I have a confession to make.
When my daughter was eight-years-old, she told me she wanted to be an artist when she grew up. I responded, without thinking, “Well, you better have a day job."
I drove her to her room in tears.
After realizing what I had done, and with an enormous tail between my legs, I headed toward her room to apologize. Just as I reached the door, she opened it with a huge grin and said, “I figured it out! I’ll be an art teacher!”
She and I may laugh now but if I told that tale to Yong Zhao, professorial fellow at the Mitchell Institute for Health and Education Policy and author of Never Send a Human to Do a Machine's Job, he might shake his fist at me, not because of poor parenting, but because I insisted she needed a day job.
OK. I doubt Mr. Zhao would shake his fist at anything. He has an infectiously upbeat personality and whimsical sense of humor while simultaneously scolding us. He says everything we are doing in education is wrong, wrong, wrong and that my misguided paradigm is so old, old, old.
Zhao argues that to help the middle class grow again, the last thing our kids should strive toward is a day job. You heard right. Even worse is if they strove to become employees.
Instead, he makes the compelling case we need to nurture the creative and entrepreneurial sectors which are growing fast at the top and middle. These are the future job creators. Our education system and my old-fashioned parenting skills are tailor-made to create employees which, although a fast-growing sector, it’s the service sector...and it’s at the bottom.
In my defense, technology is changing the world fast. When my daughter was eight-years-old, few people knew of the Kardashians and YouTubers were a new phenomenon.
“We’ve gone from the Model T to the Tesla and from the switchboard to the smartphone. Yet high school has remained frozen in time,” the XQ The Super School Project website proclaims.
The billionaire investor, Mark Cuban, agrees. He even believes that technology will end up eliminating technology jobs because the software will write itself. "What looks like a great job graduating from college today may not be a great job graduating from college five years or 10 years from now," Cuban said.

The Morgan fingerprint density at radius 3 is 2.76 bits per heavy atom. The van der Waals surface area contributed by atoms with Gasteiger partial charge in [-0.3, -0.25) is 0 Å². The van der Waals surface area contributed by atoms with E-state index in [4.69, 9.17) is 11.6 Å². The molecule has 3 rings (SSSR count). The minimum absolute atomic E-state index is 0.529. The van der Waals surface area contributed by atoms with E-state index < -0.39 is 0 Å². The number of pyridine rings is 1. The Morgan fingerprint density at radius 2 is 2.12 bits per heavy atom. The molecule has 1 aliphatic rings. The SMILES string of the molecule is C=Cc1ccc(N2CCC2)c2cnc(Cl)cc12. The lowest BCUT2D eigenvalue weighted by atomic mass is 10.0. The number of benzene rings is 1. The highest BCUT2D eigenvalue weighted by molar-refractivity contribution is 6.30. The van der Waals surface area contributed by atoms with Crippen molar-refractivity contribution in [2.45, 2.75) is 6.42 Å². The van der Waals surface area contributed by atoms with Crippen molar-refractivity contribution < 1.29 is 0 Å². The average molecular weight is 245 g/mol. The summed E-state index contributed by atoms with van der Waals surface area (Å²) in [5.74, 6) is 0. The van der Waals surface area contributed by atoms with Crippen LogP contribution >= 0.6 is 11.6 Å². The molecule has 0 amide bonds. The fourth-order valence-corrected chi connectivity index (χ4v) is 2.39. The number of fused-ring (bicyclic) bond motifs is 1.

Cuban’s thinking is in-line with Zhao’s - employers will look for candidates who excel at creative thinking and have an entrepreneurial drive.
Thankfully, none of our children are prevented from these creative and entrepreneurial classes. They don’t have to be an aspiring artist or the next Steve Jobs.
No, these categories are much broader.
Hundreds of years ago, art in all its forms used to be reserved for a select, wealthy group of people who could afford access to it. Because creativity is no longer reserved for this “special” group of people we, as a culture and country, find more value in artists today.
We consume a wide array of products and services which Zhao calls the “age of abundance.” Traditionally undervalued talents are becoming more valuable. These are YouTubers, musicians, dancers, artists, inventors, spiritualists, psychologists, Kardashians... We consume personalization. We want choice and we’ll pay for it.
We reward people who can create these choices.
All of us is creative in something. There is no such thing as a creative or non-creative person. The question is, has your child found out what releases her innate creativity or not yet? If not, no worries. These early years are for exploration. Zhao says children should be encouraged to explore not memorize.
Zhao is not talking about the strict idea of entrepreneur here. He also refers to social-preneurial (social justice advocacy is an example) and intra-preneurial spirits (not relying on others to solve our problems).
Technology is a huge driver of this phenomenon. It is opening new markets unheard of only a few years ago. You can now sell access to your possessions (your living quarters or your car) as well as your skills (turns out helping people assemble IKEA furniture - this is not a joke - can be quite lucrative).